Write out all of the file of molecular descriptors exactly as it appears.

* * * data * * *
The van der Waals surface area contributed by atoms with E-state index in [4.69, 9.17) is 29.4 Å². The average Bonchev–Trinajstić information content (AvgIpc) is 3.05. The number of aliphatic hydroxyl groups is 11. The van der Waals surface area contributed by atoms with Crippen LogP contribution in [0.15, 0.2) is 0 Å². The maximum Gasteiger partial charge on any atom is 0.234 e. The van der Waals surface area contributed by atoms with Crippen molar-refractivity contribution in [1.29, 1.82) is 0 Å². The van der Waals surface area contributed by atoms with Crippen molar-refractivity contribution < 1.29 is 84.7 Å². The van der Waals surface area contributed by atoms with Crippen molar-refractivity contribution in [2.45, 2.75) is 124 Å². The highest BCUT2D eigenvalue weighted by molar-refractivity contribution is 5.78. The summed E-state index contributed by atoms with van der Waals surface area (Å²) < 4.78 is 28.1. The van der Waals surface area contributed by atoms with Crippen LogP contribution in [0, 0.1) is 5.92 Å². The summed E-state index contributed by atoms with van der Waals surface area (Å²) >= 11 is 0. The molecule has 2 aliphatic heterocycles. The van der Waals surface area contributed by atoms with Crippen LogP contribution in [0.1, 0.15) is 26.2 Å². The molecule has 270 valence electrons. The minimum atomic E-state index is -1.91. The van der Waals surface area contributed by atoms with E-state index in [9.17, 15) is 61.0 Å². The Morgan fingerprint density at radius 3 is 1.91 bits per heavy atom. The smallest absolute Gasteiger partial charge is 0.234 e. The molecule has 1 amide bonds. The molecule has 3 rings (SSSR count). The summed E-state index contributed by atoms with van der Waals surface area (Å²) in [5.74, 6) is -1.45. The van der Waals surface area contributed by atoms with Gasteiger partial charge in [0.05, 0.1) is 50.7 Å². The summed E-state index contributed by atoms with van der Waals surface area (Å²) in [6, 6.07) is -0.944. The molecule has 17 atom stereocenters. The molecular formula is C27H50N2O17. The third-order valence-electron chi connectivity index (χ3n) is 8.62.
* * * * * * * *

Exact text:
The van der Waals surface area contributed by atoms with E-state index in [4.69, 9.17) is 29.4 Å². The average Bonchev–Trinajstić information content (AvgIpc) is 3.05. The number of aliphatic hydroxyl groups is 11. The van der Waals surface area contributed by atoms with Crippen LogP contribution in [0.15, 0.2) is 0 Å². The maximum Gasteiger partial charge on any atom is 0.234 e. The van der Waals surface area contributed by atoms with Crippen molar-refractivity contribution in [1.29, 1.82) is 0 Å². The van der Waals surface area contributed by atoms with Crippen molar-refractivity contribution < 1.29 is 84.7 Å². The van der Waals surface area contributed by atoms with Crippen molar-refractivity contribution in [2.45, 2.75) is 124 Å². The highest BCUT2D eigenvalue weighted by molar-refractivity contribution is 5.78. The summed E-state index contributed by atoms with van der Waals surface area (Å²) < 4.78 is 28.1. The van der Waals surface area contributed by atoms with Crippen LogP contribution in [0, 0.1) is 5.92 Å². The summed E-state index contributed by atoms with van der Waals surface area (Å²) >= 11 is 0. The molecule has 2 aliphatic heterocycles. The van der Waals surface area contributed by atoms with Crippen LogP contribution in [0.1, 0.15) is 26.2 Å². The molecule has 270 valence electrons. The minimum atomic E-state index is -1.91. The van der Waals surface area contributed by atoms with E-state index in [9.17, 15) is 61.0 Å². The Morgan fingerprint density at radius 3 is 1.91 bits per heavy atom. The smallest absolute Gasteiger partial charge is 0.234 e. The molecule has 1 amide bonds. The molecule has 3 rings (SSSR count). The summed E-state index contributed by atoms with van der Waals surface area (Å²) in [5.74, 6) is -1.45. The van der Waals surface area contributed by atoms with Gasteiger partial charge in [0.05, 0.1) is 50.7 Å². The summed E-state index contributed by atoms with van der Waals surface area (Å²) in [6, 6.07) is -0.944. The molecule has 17 atom stereocenters. The molecular formula is C27H50N2O17. The third-order valence-electron chi connectivity index (χ3n) is 8.62.